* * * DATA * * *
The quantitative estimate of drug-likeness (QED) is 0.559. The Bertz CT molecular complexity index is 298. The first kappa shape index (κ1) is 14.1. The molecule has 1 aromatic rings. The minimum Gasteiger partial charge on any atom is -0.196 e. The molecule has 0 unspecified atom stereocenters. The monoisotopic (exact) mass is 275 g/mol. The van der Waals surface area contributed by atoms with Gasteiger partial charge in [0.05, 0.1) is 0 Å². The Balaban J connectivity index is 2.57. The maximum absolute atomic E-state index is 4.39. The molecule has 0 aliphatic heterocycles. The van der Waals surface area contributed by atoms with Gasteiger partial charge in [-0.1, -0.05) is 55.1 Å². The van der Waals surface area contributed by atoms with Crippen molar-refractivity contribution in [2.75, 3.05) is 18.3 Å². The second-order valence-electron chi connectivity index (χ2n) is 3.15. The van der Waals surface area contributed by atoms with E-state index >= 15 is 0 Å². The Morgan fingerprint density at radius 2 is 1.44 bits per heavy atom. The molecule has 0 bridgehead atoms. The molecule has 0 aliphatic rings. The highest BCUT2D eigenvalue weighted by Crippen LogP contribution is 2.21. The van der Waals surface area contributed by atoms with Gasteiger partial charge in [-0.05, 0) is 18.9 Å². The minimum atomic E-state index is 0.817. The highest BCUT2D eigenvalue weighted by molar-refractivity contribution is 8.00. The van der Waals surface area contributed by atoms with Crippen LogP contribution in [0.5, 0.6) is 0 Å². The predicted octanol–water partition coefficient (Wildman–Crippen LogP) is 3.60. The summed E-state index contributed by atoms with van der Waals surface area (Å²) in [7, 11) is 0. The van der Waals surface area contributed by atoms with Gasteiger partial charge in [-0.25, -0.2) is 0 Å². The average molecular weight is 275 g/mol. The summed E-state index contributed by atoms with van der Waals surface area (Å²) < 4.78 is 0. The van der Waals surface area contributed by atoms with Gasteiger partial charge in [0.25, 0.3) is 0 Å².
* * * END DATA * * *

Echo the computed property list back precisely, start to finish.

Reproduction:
The quantitative estimate of drug-likeness (QED) is 0.559. The Bertz CT molecular complexity index is 298. The first kappa shape index (κ1) is 14.1. The molecule has 1 aromatic rings. The minimum Gasteiger partial charge on any atom is -0.196 e. The molecule has 0 unspecified atom stereocenters. The monoisotopic (exact) mass is 275 g/mol. The van der Waals surface area contributed by atoms with Gasteiger partial charge in [0.05, 0.1) is 0 Å². The Balaban J connectivity index is 2.57. The maximum absolute atomic E-state index is 4.39. The molecule has 0 aliphatic heterocycles. The van der Waals surface area contributed by atoms with Gasteiger partial charge in [-0.1, -0.05) is 55.1 Å². The van der Waals surface area contributed by atoms with Crippen molar-refractivity contribution in [2.75, 3.05) is 18.3 Å². The second-order valence-electron chi connectivity index (χ2n) is 3.15. The van der Waals surface area contributed by atoms with E-state index >= 15 is 0 Å². The Morgan fingerprint density at radius 2 is 1.44 bits per heavy atom. The molecule has 0 bridgehead atoms. The molecule has 0 aliphatic rings. The highest BCUT2D eigenvalue weighted by Crippen LogP contribution is 2.21. The van der Waals surface area contributed by atoms with Gasteiger partial charge in [-0.05, 0) is 18.9 Å². The minimum atomic E-state index is 0.817. The highest BCUT2D eigenvalue weighted by molar-refractivity contribution is 8.00. The van der Waals surface area contributed by atoms with Crippen LogP contribution in [0.5, 0.6) is 0 Å². The predicted octanol–water partition coefficient (Wildman–Crippen LogP) is 3.60. The summed E-state index contributed by atoms with van der Waals surface area (Å²) in [7, 11) is 0. The van der Waals surface area contributed by atoms with Gasteiger partial charge in [-0.25, -0.2) is 0 Å². The average molecular weight is 275 g/mol. The summed E-state index contributed by atoms with van der Waals surface area (Å²) < 4.78 is 0. The van der Waals surface area contributed by atoms with Gasteiger partial charge in [0.25, 0.3) is 0 Å².